Noname mesmerized fans and critics alike with the release of Room 25, showcasing the talent that lies within her spirit and physical vessel. Throughout the album, the Chicago-based artist filled the whimsical production with smoothly delivered catch-as-catch-can lyricism and irresistible melodies, proving to all those who questioned her skill set that, indeed, Noname could rap. It came as no surprise to anyone who pressed play on the 11-track project that Room 25 found it’s proper placement on most everyone’s EotY lists.
As the album is still in the midst of receiving playbacks and praise, Noname started off the next trip around the sun by liberating a new loosie in the form of “Song 31”.
With the new release, Noname continues to exhibit the vastness of her poetry, littering the record with layered content; the bars that make up the song containing immense depth and substance. While so much of Noname’s music – and music in general – comes from a place of pain and trauma, consumers are attracted to that emotional drama. We indulge upon the suffering of those creating the art, hoping to relate and find inspiration in their words.
This calls into question our nature as consumers – do we care about the person behind the music or are we only interested in what they have to offer us? Do we want to see them heal, find peace and survive? Or are we merely here for their music, for their pain, and are we willing to watch them self-destruct and then move on to the next artist who comes along singing through their darkness?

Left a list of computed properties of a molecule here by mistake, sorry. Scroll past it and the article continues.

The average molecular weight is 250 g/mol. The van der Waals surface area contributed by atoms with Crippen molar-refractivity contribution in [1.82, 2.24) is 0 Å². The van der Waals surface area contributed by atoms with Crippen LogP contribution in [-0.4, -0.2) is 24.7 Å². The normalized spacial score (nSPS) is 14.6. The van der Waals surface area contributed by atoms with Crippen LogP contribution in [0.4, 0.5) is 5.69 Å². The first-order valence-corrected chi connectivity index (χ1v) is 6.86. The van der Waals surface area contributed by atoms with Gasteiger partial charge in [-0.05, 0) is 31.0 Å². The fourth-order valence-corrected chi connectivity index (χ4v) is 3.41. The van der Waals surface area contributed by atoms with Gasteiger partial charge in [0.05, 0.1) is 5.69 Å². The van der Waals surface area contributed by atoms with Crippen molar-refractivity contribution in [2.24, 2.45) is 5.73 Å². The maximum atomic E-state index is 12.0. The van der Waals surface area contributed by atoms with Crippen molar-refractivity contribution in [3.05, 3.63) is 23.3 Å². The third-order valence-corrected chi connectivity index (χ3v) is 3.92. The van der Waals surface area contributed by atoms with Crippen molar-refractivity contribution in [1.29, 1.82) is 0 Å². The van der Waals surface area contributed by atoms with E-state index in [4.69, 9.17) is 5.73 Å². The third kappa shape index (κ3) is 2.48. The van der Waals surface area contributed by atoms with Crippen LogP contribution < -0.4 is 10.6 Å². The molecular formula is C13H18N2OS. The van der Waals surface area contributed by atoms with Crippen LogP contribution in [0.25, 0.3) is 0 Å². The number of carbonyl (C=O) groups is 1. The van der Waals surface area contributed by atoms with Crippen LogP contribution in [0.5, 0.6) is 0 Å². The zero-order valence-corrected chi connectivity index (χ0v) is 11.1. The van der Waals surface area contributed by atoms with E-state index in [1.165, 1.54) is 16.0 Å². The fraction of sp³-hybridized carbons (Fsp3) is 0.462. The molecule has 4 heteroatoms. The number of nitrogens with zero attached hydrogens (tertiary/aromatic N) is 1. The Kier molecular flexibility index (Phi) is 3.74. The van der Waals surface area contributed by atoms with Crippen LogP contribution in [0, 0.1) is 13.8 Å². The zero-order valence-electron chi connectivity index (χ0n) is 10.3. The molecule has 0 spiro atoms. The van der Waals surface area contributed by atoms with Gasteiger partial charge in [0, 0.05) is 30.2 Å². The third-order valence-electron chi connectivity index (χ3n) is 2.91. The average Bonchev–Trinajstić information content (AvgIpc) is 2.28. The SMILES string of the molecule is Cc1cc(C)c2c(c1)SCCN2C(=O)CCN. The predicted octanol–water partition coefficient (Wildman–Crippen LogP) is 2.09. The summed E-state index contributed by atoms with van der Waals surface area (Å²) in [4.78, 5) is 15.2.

On “Song 31”, Noname is well aware of this ongoing cycle of consuming the trauma of artists, revealing she’s using her pain for profit – telling her stories and shedding light on her experiences, knowing full well how the system works. And, of course, the system has not been designed for someone like Noname to prosper and thrive.
Which is why she has to find her own way to “win”.
Selling her pain for profit is one way she’s able to, in a sense, beat the system. And, it’s even more of a win if she’s already been able to make peace with her personal trauma. If she’s moved on and healed enough to relive that trauma in song, without letting it eat away at her, then it doesn’t matter if people are only here for her pain. She’ll get her bag and keep creating the music she wants to create.
While Room 25 ran the spectrum of drawing forth emotional responses from listeners, “Song 31” serves almost as a mirror, held up for all of us to take a look at ourselves and examine what our intentions are. ‘Cause Noname already knows what she’s doing and why she’s here. Now she’s asking listeners to spend a little time focusing on personal accountability.